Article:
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I had planned to aggressively thin 80 acres of 1996 loblolly and under plant with longleaf, but the talks I listened to today were not encouraging. The main problem seems to be that loblolly are prolific seed producers and in what essentially remains a loblolly forest, the longleaf cannot compete. I have managed to keep my five acres of longleaf reasonably clear of loblolly by whacking literally hundreds of loblolly, but I will be unable to do that on 80 acres. It is hard enough to keep up with the five.
Another of the talks was about using herbicides to help establish longleaf. Herbicides have evolved and now some can be used very precisely to affect only particular plants. When you cannot burn regularly, herbicides can provide a serviceable alternative.
You need be careful, however. The beauty of the longleaf ecology is in the TOTAL system, not only the trees. It is important to maintain and enhance the herbaceous plants, grasses, wildflowers and forbs. There is a little trade-off. The ecosystem approach will produce slightly less wood, so profit margins are a bit lower. Beyond that, it takes more work and greater care to ensure diversity. It is easier just to knock out everything except the trees but that is just not right. I alluded to that in my earlier post about raking pine straw. If you are going to manage a forest, you want to manage a forest in all its diversity and not just a bunch of sticks and needles.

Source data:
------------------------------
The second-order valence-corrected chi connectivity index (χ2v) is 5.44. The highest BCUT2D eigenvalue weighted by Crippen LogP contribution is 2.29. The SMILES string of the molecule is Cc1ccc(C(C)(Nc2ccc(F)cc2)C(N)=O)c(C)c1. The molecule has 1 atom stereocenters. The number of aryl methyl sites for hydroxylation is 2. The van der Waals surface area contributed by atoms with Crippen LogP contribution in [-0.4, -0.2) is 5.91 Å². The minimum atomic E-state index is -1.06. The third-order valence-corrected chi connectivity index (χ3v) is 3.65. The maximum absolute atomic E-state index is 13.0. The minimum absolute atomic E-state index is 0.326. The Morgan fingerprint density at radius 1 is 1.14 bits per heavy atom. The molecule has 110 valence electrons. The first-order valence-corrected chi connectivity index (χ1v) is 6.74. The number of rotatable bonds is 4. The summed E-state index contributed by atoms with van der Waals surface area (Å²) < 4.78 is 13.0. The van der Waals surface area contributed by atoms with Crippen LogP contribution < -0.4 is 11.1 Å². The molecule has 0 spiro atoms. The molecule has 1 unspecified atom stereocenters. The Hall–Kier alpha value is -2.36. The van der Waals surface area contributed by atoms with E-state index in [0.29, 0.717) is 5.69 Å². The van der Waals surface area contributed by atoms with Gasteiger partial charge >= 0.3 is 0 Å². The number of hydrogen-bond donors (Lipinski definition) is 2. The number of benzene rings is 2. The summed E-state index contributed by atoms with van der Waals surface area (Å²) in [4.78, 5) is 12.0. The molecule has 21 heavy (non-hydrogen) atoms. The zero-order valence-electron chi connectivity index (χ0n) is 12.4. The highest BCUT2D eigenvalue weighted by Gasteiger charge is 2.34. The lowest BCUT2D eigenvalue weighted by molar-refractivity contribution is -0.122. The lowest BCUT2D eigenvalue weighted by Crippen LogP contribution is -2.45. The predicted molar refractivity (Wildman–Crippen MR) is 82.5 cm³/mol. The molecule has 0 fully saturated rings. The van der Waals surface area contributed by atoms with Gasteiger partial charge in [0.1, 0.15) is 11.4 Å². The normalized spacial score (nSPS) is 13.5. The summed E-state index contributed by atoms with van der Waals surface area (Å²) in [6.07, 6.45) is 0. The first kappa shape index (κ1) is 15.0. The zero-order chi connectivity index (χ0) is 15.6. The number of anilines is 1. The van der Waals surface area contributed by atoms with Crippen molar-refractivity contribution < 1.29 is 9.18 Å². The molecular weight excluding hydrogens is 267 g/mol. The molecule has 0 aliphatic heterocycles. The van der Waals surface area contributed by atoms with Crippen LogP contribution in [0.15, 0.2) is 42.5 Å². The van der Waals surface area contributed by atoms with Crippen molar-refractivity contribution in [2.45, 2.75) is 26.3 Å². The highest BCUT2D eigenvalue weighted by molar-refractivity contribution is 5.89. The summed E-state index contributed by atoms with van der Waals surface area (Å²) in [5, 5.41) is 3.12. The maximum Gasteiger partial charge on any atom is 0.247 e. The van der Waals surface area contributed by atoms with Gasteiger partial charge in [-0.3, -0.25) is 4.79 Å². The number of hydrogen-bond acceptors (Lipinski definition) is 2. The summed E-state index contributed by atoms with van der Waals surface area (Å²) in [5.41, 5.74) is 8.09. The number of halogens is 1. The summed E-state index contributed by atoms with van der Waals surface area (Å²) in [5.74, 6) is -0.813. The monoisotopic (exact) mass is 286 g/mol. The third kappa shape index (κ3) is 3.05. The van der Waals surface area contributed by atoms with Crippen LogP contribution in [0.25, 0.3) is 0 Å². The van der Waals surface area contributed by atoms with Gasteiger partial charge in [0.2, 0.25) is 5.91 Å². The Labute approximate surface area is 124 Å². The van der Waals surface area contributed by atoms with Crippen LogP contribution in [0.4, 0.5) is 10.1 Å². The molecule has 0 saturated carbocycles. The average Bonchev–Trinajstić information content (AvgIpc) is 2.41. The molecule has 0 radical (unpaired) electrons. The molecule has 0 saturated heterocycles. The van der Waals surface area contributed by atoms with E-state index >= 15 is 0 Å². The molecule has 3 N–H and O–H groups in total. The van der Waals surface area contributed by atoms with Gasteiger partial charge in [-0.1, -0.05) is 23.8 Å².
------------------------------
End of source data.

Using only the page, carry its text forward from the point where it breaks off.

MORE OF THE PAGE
The diverse forest also supports lots of wildlife, game and non-game species.
It has become fashionable to discuss “ecological services.” This puts an estimate of the dollar value of an ecosystem. For example. a forest protects soil and water resources and provides recreation. All these things would cost money to duplicate. In the case of water, those costs would be very high indeed. I use the “ecological services” argument and consider it valid. But it is not the end. In the final analysis, there is no final analysis. A diverse, sustainable and thriving ecology is an end in itself. It has its own value and it not merely a means of creating value in other things.
The thing I love about forests is their complexity. I know that I can never understand more than only a little and that my brief moment of stewardship is the proverbial dust in the wind. I appreciate it precisely because it is complex and impossible to control in detail.
My trees will still be there, I hope at least, long after I am gone. And the ecological system that they nurture will be there long after they are gone. It is really very wonderful and goes well beyond the ecological services it supplies today and tomorrow.
My first picture is an old one that I have used before. I took it in 2009. It shows the kind of open woods attractive to lots of wildlife and specifically bobwhite quail. Next are ponderosa pines I saw in New Mexico and finally pines in the Sand Hills in Carolina. You can see the kind of thing I am looking encourage. Pine savannas are very pleasant and productive ecology.